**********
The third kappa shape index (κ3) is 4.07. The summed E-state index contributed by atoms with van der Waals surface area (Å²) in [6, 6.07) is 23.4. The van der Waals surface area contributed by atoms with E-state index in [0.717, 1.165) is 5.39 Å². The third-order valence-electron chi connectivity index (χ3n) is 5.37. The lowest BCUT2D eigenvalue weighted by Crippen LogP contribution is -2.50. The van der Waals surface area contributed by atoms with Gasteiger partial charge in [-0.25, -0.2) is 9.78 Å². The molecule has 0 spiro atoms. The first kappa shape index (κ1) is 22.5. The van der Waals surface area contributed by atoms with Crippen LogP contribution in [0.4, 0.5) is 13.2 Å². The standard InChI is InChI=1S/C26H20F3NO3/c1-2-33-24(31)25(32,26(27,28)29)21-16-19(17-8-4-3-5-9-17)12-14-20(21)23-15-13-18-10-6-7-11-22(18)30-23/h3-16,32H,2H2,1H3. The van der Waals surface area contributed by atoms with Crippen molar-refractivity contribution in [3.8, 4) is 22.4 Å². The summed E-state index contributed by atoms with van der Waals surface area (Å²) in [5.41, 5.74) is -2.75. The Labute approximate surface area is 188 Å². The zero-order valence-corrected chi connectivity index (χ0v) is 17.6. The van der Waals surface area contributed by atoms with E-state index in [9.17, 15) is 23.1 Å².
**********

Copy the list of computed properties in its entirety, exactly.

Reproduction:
The third kappa shape index (κ3) is 4.07. The summed E-state index contributed by atoms with van der Waals surface area (Å²) in [6, 6.07) is 23.4. The van der Waals surface area contributed by atoms with E-state index in [0.717, 1.165) is 5.39 Å². The third-order valence-electron chi connectivity index (χ3n) is 5.37. The lowest BCUT2D eigenvalue weighted by Crippen LogP contribution is -2.50. The van der Waals surface area contributed by atoms with Gasteiger partial charge in [-0.25, -0.2) is 9.78 Å². The molecule has 0 spiro atoms. The first kappa shape index (κ1) is 22.5. The van der Waals surface area contributed by atoms with Crippen LogP contribution in [0.4, 0.5) is 13.2 Å². The standard InChI is InChI=1S/C26H20F3NO3/c1-2-33-24(31)25(32,26(27,28)29)21-16-19(17-8-4-3-5-9-17)12-14-20(21)23-15-13-18-10-6-7-11-22(18)30-23/h3-16,32H,2H2,1H3. The van der Waals surface area contributed by atoms with Crippen molar-refractivity contribution in [3.8, 4) is 22.4 Å². The summed E-state index contributed by atoms with van der Waals surface area (Å²) in [5.41, 5.74) is -2.75. The Labute approximate surface area is 188 Å². The zero-order valence-corrected chi connectivity index (χ0v) is 17.6. The van der Waals surface area contributed by atoms with E-state index in [9.17, 15) is 23.1 Å².